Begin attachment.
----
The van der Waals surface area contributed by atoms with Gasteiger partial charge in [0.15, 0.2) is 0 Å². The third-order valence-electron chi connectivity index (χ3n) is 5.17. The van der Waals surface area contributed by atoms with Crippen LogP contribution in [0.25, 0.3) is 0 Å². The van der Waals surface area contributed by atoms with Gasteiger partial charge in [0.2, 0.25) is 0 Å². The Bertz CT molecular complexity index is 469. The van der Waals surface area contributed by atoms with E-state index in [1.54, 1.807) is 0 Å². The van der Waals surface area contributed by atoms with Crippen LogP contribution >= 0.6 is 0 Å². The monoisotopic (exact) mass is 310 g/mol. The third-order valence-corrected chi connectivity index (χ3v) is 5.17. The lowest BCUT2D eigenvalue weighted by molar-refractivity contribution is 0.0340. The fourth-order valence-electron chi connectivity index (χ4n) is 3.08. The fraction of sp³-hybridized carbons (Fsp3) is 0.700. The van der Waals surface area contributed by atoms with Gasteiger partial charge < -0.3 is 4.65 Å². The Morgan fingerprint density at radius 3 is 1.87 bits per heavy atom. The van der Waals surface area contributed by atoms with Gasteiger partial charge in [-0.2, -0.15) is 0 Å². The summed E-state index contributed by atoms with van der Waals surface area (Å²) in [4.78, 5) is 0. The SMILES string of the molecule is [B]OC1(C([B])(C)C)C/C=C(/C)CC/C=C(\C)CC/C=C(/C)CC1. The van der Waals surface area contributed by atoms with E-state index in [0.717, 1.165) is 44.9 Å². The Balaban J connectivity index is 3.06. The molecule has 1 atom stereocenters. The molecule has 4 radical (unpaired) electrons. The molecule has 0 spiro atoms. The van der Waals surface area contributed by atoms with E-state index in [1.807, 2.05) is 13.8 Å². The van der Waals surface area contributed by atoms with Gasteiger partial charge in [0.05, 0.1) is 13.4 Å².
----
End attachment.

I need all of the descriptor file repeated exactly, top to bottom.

The van der Waals surface area contributed by atoms with Gasteiger partial charge in [0.15, 0.2) is 0 Å². The third-order valence-electron chi connectivity index (χ3n) is 5.17. The van der Waals surface area contributed by atoms with Crippen LogP contribution in [0.25, 0.3) is 0 Å². The van der Waals surface area contributed by atoms with Gasteiger partial charge in [0.2, 0.25) is 0 Å². The Bertz CT molecular complexity index is 469. The van der Waals surface area contributed by atoms with E-state index in [1.54, 1.807) is 0 Å². The van der Waals surface area contributed by atoms with Crippen LogP contribution >= 0.6 is 0 Å². The monoisotopic (exact) mass is 310 g/mol. The third-order valence-corrected chi connectivity index (χ3v) is 5.17. The lowest BCUT2D eigenvalue weighted by molar-refractivity contribution is 0.0340. The fourth-order valence-electron chi connectivity index (χ4n) is 3.08. The fraction of sp³-hybridized carbons (Fsp3) is 0.700. The van der Waals surface area contributed by atoms with Gasteiger partial charge < -0.3 is 4.65 Å². The Morgan fingerprint density at radius 3 is 1.87 bits per heavy atom. The van der Waals surface area contributed by atoms with Gasteiger partial charge in [-0.2, -0.15) is 0 Å². The summed E-state index contributed by atoms with van der Waals surface area (Å²) in [4.78, 5) is 0. The SMILES string of the molecule is [B]OC1(C([B])(C)C)C/C=C(/C)CC/C=C(\C)CC/C=C(/C)CC1. The van der Waals surface area contributed by atoms with E-state index in [0.717, 1.165) is 44.9 Å². The Balaban J connectivity index is 3.06. The molecule has 1 atom stereocenters. The molecule has 4 radical (unpaired) electrons. The molecule has 0 spiro atoms. The van der Waals surface area contributed by atoms with E-state index in [1.807, 2.05) is 13.8 Å². The van der Waals surface area contributed by atoms with Gasteiger partial charge in [0.05, 0.1) is 13.4 Å².